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High iron levels prompt further recall
cat
Risks resulting from solely consuming the pouches could include diarrhoea and vomiting.
Hill’s Pet Nutrition issue precautionary update

Elevated iron levels in pouches of cat food have instigated an update to the Hill’s product recall. Production lots of Science Plan Feline 11+ Healthy Ageing Chicken & with Salmon Multipack were found to contain high levels of the mineral.  

The update comes after an initial product recall of several other varieties of cat food in May and is again attributed to an error by an ingredient supplier resulting in high levels of iron in certain pouches.

Risks resulting from solely consuming the pouches could include diarrhoea and vomiting.

The Food Standards Agency has published the update and urges owners to return the product to where they purchased it from for a full refund.

In a customer statement, Hill’s said: “At Hill’s we take great pride in the quality and safety of our pet food products. We deeply regret this situation occurred and can assure you that we are working with our suppliers to further improve product safety procedures and prevent a similar mistake from happening again.”

The recalled pouches join six other varieties of feline food originally recalled in May after product testing identified another batch of products incorporating high levels of iron.

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Veterinary Evidence Student Awards winners revealed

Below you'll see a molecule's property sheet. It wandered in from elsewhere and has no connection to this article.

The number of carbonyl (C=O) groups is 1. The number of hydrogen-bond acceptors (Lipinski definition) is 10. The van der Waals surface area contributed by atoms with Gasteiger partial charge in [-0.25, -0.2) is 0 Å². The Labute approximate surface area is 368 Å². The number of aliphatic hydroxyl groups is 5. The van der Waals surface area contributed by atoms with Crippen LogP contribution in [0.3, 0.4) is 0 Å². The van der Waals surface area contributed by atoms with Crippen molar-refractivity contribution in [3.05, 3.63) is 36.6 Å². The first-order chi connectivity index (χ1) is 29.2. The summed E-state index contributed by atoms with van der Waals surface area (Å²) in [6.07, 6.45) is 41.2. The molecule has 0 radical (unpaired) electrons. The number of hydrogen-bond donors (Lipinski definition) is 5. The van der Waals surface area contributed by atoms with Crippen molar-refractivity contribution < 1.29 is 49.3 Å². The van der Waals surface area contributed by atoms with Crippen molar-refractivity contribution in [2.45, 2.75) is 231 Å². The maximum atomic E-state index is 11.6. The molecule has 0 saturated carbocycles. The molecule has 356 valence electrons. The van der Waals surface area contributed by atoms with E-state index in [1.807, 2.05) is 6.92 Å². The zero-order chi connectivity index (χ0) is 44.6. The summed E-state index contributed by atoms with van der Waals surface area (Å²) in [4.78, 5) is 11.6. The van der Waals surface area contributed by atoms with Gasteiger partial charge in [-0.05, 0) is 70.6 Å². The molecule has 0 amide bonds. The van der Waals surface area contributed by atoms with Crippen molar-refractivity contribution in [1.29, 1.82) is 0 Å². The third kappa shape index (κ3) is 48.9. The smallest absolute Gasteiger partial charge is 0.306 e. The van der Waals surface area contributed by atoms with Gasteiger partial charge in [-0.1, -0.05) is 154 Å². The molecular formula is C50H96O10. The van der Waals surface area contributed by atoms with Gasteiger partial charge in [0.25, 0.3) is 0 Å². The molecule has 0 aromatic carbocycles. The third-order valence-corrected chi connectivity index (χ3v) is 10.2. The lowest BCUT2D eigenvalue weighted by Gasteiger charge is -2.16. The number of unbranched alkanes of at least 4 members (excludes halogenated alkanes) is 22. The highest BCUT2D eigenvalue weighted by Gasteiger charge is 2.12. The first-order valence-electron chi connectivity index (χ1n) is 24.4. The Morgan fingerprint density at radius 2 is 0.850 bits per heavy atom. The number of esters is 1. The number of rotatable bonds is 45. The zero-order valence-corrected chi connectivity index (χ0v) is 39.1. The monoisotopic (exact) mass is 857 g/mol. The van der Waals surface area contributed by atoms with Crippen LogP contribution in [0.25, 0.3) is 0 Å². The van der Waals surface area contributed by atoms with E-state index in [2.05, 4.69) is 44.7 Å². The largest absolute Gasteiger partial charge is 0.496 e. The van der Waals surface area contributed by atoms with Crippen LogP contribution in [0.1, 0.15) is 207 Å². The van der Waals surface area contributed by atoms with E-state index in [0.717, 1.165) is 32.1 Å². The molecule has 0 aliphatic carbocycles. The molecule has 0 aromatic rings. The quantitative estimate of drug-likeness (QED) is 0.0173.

News Story 1
 The first winners of the RCVS Knowledge Veterinary Evidence Student Awards have been revealed.

Molly Vasanthakumar scooped first prize for her knowledge summary comparing the ecological impact of woven versus disposable drapes. She found that there is not enough evidence that disposable synthetics reduce the risk of surgical site.

Second prize went to Honoria Brown of the University of Cambridge, for her paper: ‘Can hoof wall temperature and digital pulse pressure be used as sensitive non-invasive diagnostic indicators of acute laminitis onset?’

Edinburgh’s Jacqueline Oi Ping Tong won third prize for critically appraising the evidence for whether a daily probiotic improved clinical outcomes in dogs with idiopathic diarrhoea. The papers have all achieved publication in RCVS Knowledge’s peer-reviewed journal, Veterinary Evidence.  

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Animal Welfare Foundation seeks new trustees

The Animal Welfare Foundation (AWF) seeks three new trustees to help drive the charity’s mission to improve animal welfare through veterinary science, education and debate.

Veterinary and animal welfare professionals from across the UK may apply, particularly those with experience in equine and small animal practice and research management. Trustees must attend at least two meetings a year, as well as the annual AWF Discussion Forum in London.

For more information about the role, visit www.animalwelfarefoundation.org.uk. Applications close at midnight on 13 August 2019.